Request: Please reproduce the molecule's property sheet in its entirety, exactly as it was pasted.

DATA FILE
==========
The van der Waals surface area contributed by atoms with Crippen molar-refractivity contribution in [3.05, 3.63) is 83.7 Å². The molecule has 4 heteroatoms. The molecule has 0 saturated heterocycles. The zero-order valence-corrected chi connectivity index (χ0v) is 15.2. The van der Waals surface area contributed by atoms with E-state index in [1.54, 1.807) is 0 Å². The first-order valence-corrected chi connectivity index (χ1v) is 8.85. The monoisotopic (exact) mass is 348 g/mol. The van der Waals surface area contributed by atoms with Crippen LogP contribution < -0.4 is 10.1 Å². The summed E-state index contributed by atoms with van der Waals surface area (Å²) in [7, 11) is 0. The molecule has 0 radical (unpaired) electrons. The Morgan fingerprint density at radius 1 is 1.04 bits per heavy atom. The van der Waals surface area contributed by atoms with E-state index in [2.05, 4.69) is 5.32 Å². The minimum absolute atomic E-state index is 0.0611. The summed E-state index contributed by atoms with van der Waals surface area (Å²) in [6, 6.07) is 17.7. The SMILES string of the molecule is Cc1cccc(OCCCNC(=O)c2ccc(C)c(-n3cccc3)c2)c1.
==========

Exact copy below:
The van der Waals surface area contributed by atoms with Crippen molar-refractivity contribution in [3.05, 3.63) is 83.7 Å². The molecule has 4 heteroatoms. The molecule has 0 saturated heterocycles. The zero-order valence-corrected chi connectivity index (χ0v) is 15.2. The van der Waals surface area contributed by atoms with E-state index in [1.54, 1.807) is 0 Å². The first-order valence-corrected chi connectivity index (χ1v) is 8.85. The monoisotopic (exact) mass is 348 g/mol. The van der Waals surface area contributed by atoms with Crippen LogP contribution < -0.4 is 10.1 Å². The summed E-state index contributed by atoms with van der Waals surface area (Å²) in [7, 11) is 0. The molecule has 0 radical (unpaired) electrons. The Morgan fingerprint density at radius 1 is 1.04 bits per heavy atom. The van der Waals surface area contributed by atoms with E-state index in [2.05, 4.69) is 5.32 Å². The minimum absolute atomic E-state index is 0.0611. The summed E-state index contributed by atoms with van der Waals surface area (Å²) in [6, 6.07) is 17.7. The SMILES string of the molecule is Cc1cccc(OCCCNC(=O)c2ccc(C)c(-n3cccc3)c2)c1.